For the child who likes to cart things around, this is a toy wagon decorated to look like a schoolbus. It is thrifty because, you don't need to buy a wagon of any kind to make this. The secret is to employ the bottom rack from an old dishwasher as the rolling cart.
This craft is fun to do with children, especially if you can surrender some of the creative control and let them take the lead. You'll be surprised at some of their fun and helpful ideas. A heat process laminator capable of doing 8.5 inch x 11 inch sheets is helpful to the longevity of the project, but it can also be done with plain cardstock or cardboard.
- bottom rack from a discarded dishwasher
- cardstock or cardboard
- markers or crayons
- single hole punch
- cord or rope of some kind
- twist ties or wire ties
- white chalk or white pencil
- clear tape
- heat process laminator (optional)
- miscellaneous pieces of clear plastic (optional)
- Save a dishwasher rack from a dishwasher that is being discarded. Usually the bottom rack is ready with wheels all along two sides, and can be rolled along even surfaces like a little wagon.
- Attach a cord or rope of some kind as a pull.
- Decorate panels of cardstock or cardboard to simulate the look of a school bus on all four sides. It may be helpful to find some pictures of school buses to work from. Use markers, crayons, and papers to add details like license plates and lights to the front, stripes to the sides, and "rail road crossing" and "emergency exit" warnings to the back. You can make the results more even if you cut circles of colored paper for the lights, or you can just draw them on, as we have done. For the body of the bus, we used just a little less than 8 full pieces of 8.5 inch x 11 inch yellow card stock. For the bottom of the bus, we used four green 8.5 inch x 11 inch sheets of card stock.
- For windows, cut rectangular holes in the cardstock. If you choose to laminate the panels, the lamination will create glazing. You can also tape plastic or packing tape over the windows for a similar effect if you are not laminating the pieces.
- For stop signs, draw octagons on red cardstock and use a white pencil or white chalk to draw the details. Put tabs on each stop sign, and bisect each tab, so that you can fold them in different directions.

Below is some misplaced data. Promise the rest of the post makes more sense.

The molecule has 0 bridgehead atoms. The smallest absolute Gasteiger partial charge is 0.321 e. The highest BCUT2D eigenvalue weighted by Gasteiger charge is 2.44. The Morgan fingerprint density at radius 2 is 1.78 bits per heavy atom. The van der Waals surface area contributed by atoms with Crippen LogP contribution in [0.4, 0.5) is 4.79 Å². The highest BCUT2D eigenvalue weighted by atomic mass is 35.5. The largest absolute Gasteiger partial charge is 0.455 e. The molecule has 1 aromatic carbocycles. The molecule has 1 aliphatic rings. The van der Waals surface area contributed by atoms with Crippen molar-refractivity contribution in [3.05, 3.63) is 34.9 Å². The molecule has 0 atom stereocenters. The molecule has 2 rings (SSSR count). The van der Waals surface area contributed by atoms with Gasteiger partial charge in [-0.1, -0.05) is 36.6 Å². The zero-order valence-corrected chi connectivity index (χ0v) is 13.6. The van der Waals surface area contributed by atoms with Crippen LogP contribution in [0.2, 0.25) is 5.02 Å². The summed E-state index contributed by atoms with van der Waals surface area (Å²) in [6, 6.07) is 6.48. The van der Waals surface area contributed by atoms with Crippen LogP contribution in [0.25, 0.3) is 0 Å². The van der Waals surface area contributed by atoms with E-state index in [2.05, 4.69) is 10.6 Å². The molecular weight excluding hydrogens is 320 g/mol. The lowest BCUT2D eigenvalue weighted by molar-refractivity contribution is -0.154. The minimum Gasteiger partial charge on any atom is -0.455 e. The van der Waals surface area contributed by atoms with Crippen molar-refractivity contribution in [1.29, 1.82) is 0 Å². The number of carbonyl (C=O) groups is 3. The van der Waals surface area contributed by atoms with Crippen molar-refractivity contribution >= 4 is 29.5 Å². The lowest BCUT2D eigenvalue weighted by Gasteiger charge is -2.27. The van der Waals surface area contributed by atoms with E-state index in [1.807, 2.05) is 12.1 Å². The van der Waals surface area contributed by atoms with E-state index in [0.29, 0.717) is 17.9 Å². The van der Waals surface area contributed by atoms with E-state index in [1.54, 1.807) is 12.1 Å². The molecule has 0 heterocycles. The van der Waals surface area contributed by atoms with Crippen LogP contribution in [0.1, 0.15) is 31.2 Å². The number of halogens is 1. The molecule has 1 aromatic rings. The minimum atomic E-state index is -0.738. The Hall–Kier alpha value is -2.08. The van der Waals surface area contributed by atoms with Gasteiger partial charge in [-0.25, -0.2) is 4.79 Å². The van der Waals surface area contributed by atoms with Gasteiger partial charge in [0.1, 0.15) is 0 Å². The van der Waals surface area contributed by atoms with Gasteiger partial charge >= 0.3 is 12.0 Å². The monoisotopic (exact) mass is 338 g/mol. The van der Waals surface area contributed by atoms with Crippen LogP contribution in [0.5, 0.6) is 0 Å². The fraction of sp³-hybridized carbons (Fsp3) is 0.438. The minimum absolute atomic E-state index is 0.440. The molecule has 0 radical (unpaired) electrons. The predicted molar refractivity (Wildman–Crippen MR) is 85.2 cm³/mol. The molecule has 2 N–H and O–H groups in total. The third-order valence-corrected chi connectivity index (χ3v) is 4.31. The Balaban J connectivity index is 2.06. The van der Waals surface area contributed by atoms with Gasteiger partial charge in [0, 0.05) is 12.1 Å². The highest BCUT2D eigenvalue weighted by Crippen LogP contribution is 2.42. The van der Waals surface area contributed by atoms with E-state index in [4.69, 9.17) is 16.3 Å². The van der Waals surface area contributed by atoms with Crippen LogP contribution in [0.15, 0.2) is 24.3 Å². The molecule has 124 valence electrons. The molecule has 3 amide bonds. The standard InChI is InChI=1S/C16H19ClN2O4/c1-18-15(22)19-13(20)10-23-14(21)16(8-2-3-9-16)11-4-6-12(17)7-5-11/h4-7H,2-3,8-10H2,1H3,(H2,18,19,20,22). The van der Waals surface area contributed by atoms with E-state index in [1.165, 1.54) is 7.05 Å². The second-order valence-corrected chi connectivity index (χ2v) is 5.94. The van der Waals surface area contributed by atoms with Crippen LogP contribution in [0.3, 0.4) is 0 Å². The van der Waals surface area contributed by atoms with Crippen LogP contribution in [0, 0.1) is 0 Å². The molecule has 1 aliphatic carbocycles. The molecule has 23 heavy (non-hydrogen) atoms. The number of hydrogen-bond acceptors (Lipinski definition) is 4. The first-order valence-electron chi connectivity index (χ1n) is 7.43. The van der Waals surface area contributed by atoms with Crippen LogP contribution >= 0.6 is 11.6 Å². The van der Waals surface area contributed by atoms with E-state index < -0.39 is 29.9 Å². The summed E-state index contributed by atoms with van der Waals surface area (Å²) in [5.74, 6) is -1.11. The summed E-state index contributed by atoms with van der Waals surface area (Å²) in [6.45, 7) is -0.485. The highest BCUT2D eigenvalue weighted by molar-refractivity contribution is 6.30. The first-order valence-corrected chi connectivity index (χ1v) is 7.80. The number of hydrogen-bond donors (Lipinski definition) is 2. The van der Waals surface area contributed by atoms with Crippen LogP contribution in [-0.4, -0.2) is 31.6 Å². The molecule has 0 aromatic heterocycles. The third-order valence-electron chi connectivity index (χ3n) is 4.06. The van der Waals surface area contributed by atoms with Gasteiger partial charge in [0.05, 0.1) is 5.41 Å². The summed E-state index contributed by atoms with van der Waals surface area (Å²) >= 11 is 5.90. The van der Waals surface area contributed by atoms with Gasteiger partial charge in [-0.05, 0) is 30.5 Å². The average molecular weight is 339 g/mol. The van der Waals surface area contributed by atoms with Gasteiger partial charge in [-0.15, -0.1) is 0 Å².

- Once the panels and pieces are decorated, you may laminate them. Cut out the smaller pieces.
- You might want to color the wheels black with paint or a marker, to match school bus tires.
- Cut a slit in the front left side panel, and slide one of your stop sign tabs into it. Tape to secure. Fold the other tab flush with the side of the bus, and tape it in place. This construction allows the stop signs to stand out from the side of the bus. Repeat the process for opposite facing stop sign on the the rear of the bus.
- Now we can attach the panels to the outside of the cart. Hold each panel up against the part of the cart where you wish to attach it. Temporarily mark the spots where the cart wires meet the sides of your panels.
- Use your single hole punch to make holes in the marked spots. With twist ties or wire ties, attach the panels to the outside of the cart. The panels on the bottom will create a sort of "floor", and help keep smaller toy parts from falling through and dragging.
- This toy wagon works well for transporting dolls or stuffed animals. With its intact dish-holding spikes, it is also well-suited for carrying sandbox toys.
By Kirsten from Logan, UT
February 29, 20120 found this helpful
This is so precious! I'm going to forward this to my son for his 2 year old. They won't let me give you more than one thumbs up. Sorry
February 29, 20120 found this helpful
That is so clever! I remember my little red wagon, and I used to pull bugs around in it with my little sister.
This photo brings back memories!